A: The SOURCE program is intended for people over the age of 21 who have a significant physical disability that was acquired after birth. This includes traumatic brain injuries or CP due to accidents, near drownings, etc. after birth. This is not for congenital birth defects. Another key difference between SOURCE and CCSP is the medical providers. SOURCE’s primary goal is to provide primary care for those with physical disabilities in order to avert preventable ER visits or hospitalizations. This basically means your listed primary care provider will have to be a SOURCE provider. I have heard it is not difficult to become a SOURCE medical provider, but some doctors may be against the process. If you are really attached to your primary care provider, and they are not willing to become a SOURCE doctor, SOURCE may not be for you. Keep this in mind. In general, the services available via CCSP are the same as SOURCE. Again, thee two biggest differences are CCSP is intended for those who have a congenital (at birth) disability and CCSP does not require a CCSP medical provider. Both of these programs also provide case management! The good news is it is not really up to you to decide if your adult child is more appropriate for CCSP or SOURCE. Both of these programs provide other services as well, such as day health and group homes. But keep in mind these programs are really intended for the elderly and disabled and not the young and disabled. You can apply for CCSP or SOURCE up to 90 days before turning 21; there may be a brief(ish) waiting list. The application process typically takes 30-45 days. If you are interested in learning or applying, go here: https://medicaid.georgia.gov/sites/medicaid.georgia.gov/files/related_files/document/17CCSP.pdf or https://medicaid.georgia.gov/sites/medicaid.georgia.gov/files/related_files/document/17SOURCE.pdf.
16. Q: What is the Independent Care Waiver Program (ICWP)?
A: ICWP is a state Medicaid program intended for individuals ages 21-64 with severe physical disabilities who have the mental capacity to manage their own care. It is also available to those with Traumatic Brain Injuries, in which case the ability to manage their own care is not a requirement. However, this program is not intended for those with severe intellectual disabilities. ICWP can provide an aide to assist with daily living needs such as grooming, hygiene, feeding, etc. This waiver has been known to provide college students with physical disabilities a support person to assist them while attending college and living in a dorm. There is a very limited number of slots available and there is often a waiting list for the program. For more information, go here: https://dch.georgia.gov/sites/dch.georgia.gov/files/IndependentCareWaiverProgram_FY14_Final_0.pdf
17. Q: My 21 year old child is on the waiting list for NOW/COMP, but we recently were approved for CCSP. CCSP will provide an aide to help bathe, dress, and take care of him while I am at work. This is such a huge help to me, especially as we prepare for him to age out of school at 22. How will having another waiver impact his chances of getting NOW/COMP? CCSP is great, but NOW/COMP will best fit his needs in the long term.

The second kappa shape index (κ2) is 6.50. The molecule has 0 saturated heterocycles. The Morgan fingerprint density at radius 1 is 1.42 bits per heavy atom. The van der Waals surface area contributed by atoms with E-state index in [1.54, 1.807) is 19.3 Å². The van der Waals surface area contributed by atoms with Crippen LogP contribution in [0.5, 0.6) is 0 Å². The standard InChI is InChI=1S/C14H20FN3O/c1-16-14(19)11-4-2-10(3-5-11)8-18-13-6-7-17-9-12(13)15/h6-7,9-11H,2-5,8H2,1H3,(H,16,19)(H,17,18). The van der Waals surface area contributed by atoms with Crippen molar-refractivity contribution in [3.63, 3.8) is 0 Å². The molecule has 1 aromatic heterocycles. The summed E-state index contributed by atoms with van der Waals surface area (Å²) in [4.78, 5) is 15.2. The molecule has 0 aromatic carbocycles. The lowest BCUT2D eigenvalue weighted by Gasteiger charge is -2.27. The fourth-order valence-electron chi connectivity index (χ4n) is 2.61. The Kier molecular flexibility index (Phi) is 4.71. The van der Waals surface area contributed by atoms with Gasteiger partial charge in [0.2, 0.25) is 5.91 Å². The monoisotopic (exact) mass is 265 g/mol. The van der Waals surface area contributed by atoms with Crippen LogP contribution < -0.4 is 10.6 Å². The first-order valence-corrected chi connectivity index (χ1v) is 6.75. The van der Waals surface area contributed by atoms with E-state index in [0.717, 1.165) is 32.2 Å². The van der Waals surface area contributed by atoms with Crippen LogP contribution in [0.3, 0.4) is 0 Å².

A: So, honestly, this situation basically puts you between a rock and hard place. CCSP (or any other Medicaid wavier aside from NOW/COMP) helps your adult child tremendously in the short term, but probably challenges him in the long run. When DBHDD, the agency that oversees NOW/COMP, sees that he has CCSP, they will probably question why he needs to transition to NOW/COMP. Remember, the goal of any Medicaid waiver is to prevent institutionalization. If CCSP is “doing its job” by preventing out of home placement, why does he need NOW/COMP? Yes, CCSP is only meeting a very basic need, but NOW/COMP would meet a whole bunch of needs. So your chances of transitioning from one waiver to another can be very challenging. But not impossible! Your job is to help DBHDD understand why your adult child needs NOW/COMP vs another waiver. It might be easier to get the waiver if you don’t have ANY waiver when requesting it, but then you wouldn’t have the support you need to live day to day. The grass isn’t greener on the other side. Every program comes with challenges and disappointments. Your job is just to plant the grass so people know what your child needs. And to keep cutting it till someone sees what beautiful grass you have and gives it the attention it deserves and is entitled to receive. Remember, you can only have one waiver at a time.
18. Q: I am considering adopting a child with severe needs from foster care, what do I need to consider? What if the child ages out of foster care instead?
A: So, the first thing you really need to understand is this child you are considering adopting will never be able to live on their own. They won’t turn 18 and go off to college, or turn 21 and move out to their first apartment, or turn 27 and get married. They will need you forever. Their whole life. To feed them, bathe them, dress them, change their diaper, give them medications, lift them in and out of their wheelchair, turn them so they do not get infected bed sores, take them to medical appointments, and to be able and willing to take them to the emergency room if they become medically unstable, and to hold their hand and love them while their hospitalized. This is a life-long commitment and is very different than adopting a child with other special needs such as Autism, ADHD, or mental health disorders. This is a whole other kind of love. You must think LONG TERM. Yes, she is a cute little girl with CP now. But in a few years she will be a teenager who is 60 pounds heavier and requires more appointments and more medications. And you will be older and probably with more back and shoulder pain. And then another few years she will be middle aged, even heavier, and with declining health. Again you’re older and it is near impossible to lift her on your own. You have supports in the home, but no one is there 24 hours a day to help you care for her or turn her over at 3am. Is this something you are willing to commit to? For the long haul? Not just while she is cute and little? This is what you need to consider. Don’t let anyone make you feel bad about asking questions. You love her, that is why you are asking questions and making difficult decisions. The other thing to think about is the hard truth that if your foster child ages out of foster care at 21, she has a much higher chance of getting NOW/COMP sooner rather than later. This is because she will have nowhere to go and will likely end up institutionalized. With NOW/COMP, she could have a place to live, access to specialized medical supplies, nursing, unskilled nursing, respite, etc. Whereas if you adopt her, you will then face the same challenges accessing NOW/COMP as every other parent of a child with severe needs faces. It is a battle. Before you sign any adoption paperwork, you need to ask questions about how to obtain SSI Traditional Medicaid instead of adoption assistance Medicaid. I am not clear on how this might impact Adoption Assistance, but Medicaid will be imperative for the child’s well-being in the long run. ASK QUESTIONS about Medicaid. Your child will need Traditional (Aged, Blind, and Disabled) Medicaid, not foster care Medicaid. Figure this out with the right people.